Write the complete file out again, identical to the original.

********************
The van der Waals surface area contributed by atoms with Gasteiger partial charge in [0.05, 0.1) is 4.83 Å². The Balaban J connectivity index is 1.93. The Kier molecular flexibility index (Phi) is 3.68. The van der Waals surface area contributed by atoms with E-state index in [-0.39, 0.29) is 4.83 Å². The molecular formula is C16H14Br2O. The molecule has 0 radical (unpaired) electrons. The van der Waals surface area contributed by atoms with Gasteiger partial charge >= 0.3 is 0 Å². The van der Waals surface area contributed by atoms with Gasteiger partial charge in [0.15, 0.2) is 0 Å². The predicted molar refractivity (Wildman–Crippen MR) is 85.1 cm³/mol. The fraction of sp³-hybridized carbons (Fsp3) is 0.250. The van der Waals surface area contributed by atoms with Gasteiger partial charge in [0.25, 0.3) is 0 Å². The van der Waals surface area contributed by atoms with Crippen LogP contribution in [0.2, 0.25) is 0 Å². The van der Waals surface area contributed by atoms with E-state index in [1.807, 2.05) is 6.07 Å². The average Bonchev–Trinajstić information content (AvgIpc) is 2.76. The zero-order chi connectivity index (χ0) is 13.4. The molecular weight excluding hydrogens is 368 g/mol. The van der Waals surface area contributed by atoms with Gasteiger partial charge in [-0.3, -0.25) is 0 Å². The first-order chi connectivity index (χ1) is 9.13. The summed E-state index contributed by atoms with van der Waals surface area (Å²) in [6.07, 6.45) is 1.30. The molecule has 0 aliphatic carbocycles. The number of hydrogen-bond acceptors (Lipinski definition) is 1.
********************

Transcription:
The van der Waals surface area contributed by atoms with Gasteiger partial charge in [0.05, 0.1) is 4.83 Å². The Balaban J connectivity index is 1.93. The Kier molecular flexibility index (Phi) is 3.68. The van der Waals surface area contributed by atoms with E-state index in [-0.39, 0.29) is 4.83 Å². The molecular formula is C16H14Br2O. The molecule has 0 radical (unpaired) electrons. The van der Waals surface area contributed by atoms with Gasteiger partial charge >= 0.3 is 0 Å². The van der Waals surface area contributed by atoms with Gasteiger partial charge in [0.15, 0.2) is 0 Å². The predicted molar refractivity (Wildman–Crippen MR) is 85.1 cm³/mol. The fraction of sp³-hybridized carbons (Fsp3) is 0.250. The van der Waals surface area contributed by atoms with Gasteiger partial charge in [0.25, 0.3) is 0 Å². The van der Waals surface area contributed by atoms with Crippen LogP contribution in [0.2, 0.25) is 0 Å². The van der Waals surface area contributed by atoms with E-state index in [1.807, 2.05) is 6.07 Å². The average Bonchev–Trinajstić information content (AvgIpc) is 2.76. The zero-order chi connectivity index (χ0) is 13.4. The molecular weight excluding hydrogens is 368 g/mol. The van der Waals surface area contributed by atoms with Gasteiger partial charge in [-0.3, -0.25) is 0 Å². The first-order chi connectivity index (χ1) is 9.13. The summed E-state index contributed by atoms with van der Waals surface area (Å²) in [6.07, 6.45) is 1.30. The molecule has 0 aliphatic carbocycles. The number of hydrogen-bond acceptors (Lipinski definition) is 1.